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License plate recognition to be regulated in Maine
Action that would limit use to law enforcement, DOT could be precedent setting
The Maine Legislature’s Joint Transportation Committee has moved forward a bill this week that would set statewide policy for the use of license plate recognition technology. As part of LD 1561, “An Act to Regulate the Use of Traffic Surveillance Cameras,” LPR data would have to be purged after 21 days, unless actively being used in the investigation of a crime, and only law enforcement, Department of Transportation, and toll booth entities would be allowed to employ the technology in the state of Maine.
Maine would become only the second state to regulate LPR use. New Hampshire passed a far-reaching bill in 2007 that bans the use of any surveillance technologies on a public way, including everything from red light cameras to LPR technology.
The bill was triggered when the South Portland Police Department began using the technology last year. They say it is a force multiplier and allows them to simply do in an automated fashion what they already do manually: run license plates through their system, looking for matches with wanted criminals or those who might be driving with suspended licenses. The Maine Civil Liberties Union and Transportation Committee Chair Sen. Dennis Damon (D—District 28) sought to ban the use of the technology altogether, however, citing privacy concerns. In testimony before the committee, for example, MCLU head Shenna Bellows cited Supreme Court Justice Louis Brandeis’ famous “right to be let alone—the most comprehensive of rights and the right most valued by civilized men.” She then said, “Mainers cherish our right to be left alone by the government—to think, say, and do what we want as long as we are not hurting our neighbors or breaking the law. ALPRs, like all surveillance, threaten those fundamental privacy rights.”
Eventually, a compromise was reached, allowing only for law enforcement and other limited use, and with the 21-day limit on storage.
“Basically, it took about six hours of work sessions to come up with the final draft,” said Rep. Edward Mazurek (D—Rockland). “It was a lot of give and take. The initial bill was to really limit the systems quite a bit; then the sponsor [Sen. Damon] modified it to 21 days and things along that line, which made it a lot more acceptable to both sides.” The committee heard testimony that most other law enforcement agencies keep data for 30 days, for example, and so the 21 days figure was a compromise between Sen. Damon’s desire of just one day of storage and the 30-day benchmark.
Rep. William Browne (R—Vassalboro), ranking minority member on the committee, was happy with the compromise when reached for comment, though he said, “I thought [the South Portland Police Department] had enough checks and balances so that the system wouldn’t have been misused. And there are so many times now when we’re checked—I’m not as concerned with the Big Brother issue as other people are. I felt comfortable with the way they were going to use it.”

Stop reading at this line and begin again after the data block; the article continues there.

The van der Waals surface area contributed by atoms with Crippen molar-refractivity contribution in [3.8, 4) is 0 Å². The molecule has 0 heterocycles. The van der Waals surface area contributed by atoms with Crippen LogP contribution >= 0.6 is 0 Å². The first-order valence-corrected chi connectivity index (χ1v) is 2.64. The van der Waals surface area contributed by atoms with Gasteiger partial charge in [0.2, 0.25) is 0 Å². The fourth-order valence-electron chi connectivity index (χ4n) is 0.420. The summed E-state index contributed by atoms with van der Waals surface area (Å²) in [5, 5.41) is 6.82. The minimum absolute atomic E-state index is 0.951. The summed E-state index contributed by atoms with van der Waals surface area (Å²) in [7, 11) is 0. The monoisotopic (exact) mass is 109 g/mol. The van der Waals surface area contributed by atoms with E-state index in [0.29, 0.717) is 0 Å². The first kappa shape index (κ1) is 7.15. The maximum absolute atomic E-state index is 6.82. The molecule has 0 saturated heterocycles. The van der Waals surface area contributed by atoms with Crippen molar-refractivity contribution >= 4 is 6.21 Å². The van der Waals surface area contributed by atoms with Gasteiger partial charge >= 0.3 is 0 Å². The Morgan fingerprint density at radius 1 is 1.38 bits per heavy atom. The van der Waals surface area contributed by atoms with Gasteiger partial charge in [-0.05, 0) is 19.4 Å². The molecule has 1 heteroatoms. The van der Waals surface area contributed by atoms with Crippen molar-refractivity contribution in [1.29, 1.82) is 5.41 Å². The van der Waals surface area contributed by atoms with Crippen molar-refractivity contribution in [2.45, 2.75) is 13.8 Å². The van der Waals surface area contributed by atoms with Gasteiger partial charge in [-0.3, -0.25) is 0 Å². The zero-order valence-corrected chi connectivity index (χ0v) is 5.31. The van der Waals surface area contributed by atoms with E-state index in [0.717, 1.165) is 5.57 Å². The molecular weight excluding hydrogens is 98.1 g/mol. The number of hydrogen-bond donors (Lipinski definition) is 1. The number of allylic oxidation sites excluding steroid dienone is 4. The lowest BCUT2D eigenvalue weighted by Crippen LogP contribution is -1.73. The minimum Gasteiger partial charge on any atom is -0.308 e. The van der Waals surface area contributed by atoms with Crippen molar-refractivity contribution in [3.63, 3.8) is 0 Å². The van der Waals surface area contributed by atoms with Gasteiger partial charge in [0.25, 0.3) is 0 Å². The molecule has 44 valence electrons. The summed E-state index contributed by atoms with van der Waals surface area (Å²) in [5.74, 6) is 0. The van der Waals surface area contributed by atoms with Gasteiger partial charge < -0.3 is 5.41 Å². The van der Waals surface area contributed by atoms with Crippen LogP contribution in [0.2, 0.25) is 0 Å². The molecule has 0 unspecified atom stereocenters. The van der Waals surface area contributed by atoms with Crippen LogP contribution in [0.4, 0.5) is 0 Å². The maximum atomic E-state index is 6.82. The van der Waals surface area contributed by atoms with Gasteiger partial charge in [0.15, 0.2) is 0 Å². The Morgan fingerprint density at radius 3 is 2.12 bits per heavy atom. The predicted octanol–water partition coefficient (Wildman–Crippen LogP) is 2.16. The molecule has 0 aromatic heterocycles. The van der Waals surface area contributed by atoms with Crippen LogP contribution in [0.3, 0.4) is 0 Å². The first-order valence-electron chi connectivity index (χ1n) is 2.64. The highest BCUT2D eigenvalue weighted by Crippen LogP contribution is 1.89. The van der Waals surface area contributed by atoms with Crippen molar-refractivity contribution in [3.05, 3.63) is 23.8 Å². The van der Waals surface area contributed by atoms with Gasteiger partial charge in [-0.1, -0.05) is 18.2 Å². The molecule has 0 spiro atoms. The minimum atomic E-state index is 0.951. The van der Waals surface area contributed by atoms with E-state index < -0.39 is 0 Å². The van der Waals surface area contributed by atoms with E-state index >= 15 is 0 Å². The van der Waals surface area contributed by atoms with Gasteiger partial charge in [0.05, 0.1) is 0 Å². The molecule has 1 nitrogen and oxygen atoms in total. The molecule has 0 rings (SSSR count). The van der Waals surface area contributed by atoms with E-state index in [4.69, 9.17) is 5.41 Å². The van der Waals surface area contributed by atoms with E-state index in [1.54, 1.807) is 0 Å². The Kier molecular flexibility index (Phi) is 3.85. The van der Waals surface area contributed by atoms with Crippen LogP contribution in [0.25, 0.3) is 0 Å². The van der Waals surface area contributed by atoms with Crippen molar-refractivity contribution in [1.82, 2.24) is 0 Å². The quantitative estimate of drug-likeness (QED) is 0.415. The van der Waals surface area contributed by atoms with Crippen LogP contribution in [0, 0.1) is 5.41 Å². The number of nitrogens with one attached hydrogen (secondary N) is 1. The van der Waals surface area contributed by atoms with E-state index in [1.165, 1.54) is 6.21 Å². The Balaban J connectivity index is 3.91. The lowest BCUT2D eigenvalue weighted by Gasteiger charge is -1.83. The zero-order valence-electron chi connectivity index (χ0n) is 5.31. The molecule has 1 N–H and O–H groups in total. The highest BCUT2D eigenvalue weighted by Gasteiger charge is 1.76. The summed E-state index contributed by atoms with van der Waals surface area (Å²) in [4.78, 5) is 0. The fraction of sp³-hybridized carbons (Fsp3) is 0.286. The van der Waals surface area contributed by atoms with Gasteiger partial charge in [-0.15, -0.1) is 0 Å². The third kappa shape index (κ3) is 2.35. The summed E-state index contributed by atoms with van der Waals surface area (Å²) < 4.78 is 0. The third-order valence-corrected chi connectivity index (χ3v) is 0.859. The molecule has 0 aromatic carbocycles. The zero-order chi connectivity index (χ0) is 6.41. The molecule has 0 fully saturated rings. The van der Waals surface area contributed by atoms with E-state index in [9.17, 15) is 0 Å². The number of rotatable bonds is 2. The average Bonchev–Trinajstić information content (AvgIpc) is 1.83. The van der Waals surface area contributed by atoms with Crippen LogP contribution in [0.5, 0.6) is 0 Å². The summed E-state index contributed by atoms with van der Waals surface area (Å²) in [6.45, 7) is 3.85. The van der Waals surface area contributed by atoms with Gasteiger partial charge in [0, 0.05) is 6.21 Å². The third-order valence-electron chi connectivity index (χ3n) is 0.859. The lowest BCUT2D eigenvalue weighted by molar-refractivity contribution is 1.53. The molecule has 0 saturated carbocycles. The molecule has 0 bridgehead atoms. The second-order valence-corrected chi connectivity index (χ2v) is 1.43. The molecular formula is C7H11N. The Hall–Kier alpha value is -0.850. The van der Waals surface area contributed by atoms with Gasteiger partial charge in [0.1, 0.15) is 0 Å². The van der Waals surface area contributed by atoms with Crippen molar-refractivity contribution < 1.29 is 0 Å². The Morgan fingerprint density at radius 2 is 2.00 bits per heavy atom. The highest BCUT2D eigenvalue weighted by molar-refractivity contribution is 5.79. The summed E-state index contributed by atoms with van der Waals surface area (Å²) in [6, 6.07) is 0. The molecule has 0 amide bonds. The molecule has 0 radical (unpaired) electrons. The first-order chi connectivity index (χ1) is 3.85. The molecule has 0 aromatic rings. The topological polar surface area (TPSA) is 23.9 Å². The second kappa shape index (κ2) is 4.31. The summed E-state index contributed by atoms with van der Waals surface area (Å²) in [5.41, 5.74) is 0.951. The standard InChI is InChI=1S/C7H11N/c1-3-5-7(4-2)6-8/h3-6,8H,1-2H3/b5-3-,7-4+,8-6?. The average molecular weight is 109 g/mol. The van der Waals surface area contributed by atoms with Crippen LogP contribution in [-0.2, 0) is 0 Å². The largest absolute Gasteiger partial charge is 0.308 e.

When asked whether he understood that security companies, for example, could lose business tied to access control and parking control, where LPR is often used in commercial applications, Browne said his committee had not considered that aspect of what they were doing. “That wasn’t even mentioned,” he said. “I would think that’s something that could affect their businesses. I can understand that. I can check up on that.” He did mention, however, that part of the bill calls for a working group to be created, should the bill pass, that would examine how the technology is being used and whether the bill should be altered next year.
When asked if he thought the working group might consider commercial applications, Rep. Mazurek said, “I can’t speak for the whole committee, but I would say right now, probably not … We want to make sure that this thing is used properly and not just indiscriminately.”
Rob Garrigan, VP of operations, ELSAG North America, a maker of LPR technology designed specifically for law enforcement, has been watching the Maine Legislature closely. He said it’s important that states do set policy and understand how the technology can best be used, but that, in general, once they see the technology’s value they find ways to use it appropriately. “One of the very real results of having that data,” he said, “is that it leads to convictions, often where the crime involved loss of life or property.” Those driving with suspended licenses, he noted, are three times more likely to be involved in a fatal accident, and this technology helps keep those people off the road, he said.
Garrigan said there are more than 300 agencies in New York alone using ELSAG’s technology, and more than 600 agencies around the country, so it’s not quite in the early adopter stage anymore. “Having said that,” he continued, “in New England, it’s just getting started. There’s a recognition of the technology, both aiding in officer safety and getting the suspended registrations and the like off the road.” Because officers can keep their eyes on the road, instead of scanning for license plates, he argued, the officers can be more focused on driving and not getting injured in accidents.
“It’s a tried and true technology,” he said, “but there are still places like Maine where it needs to be looked at and reviewed and polices put in place.”
By L. Samuel Pfeifle – Security System News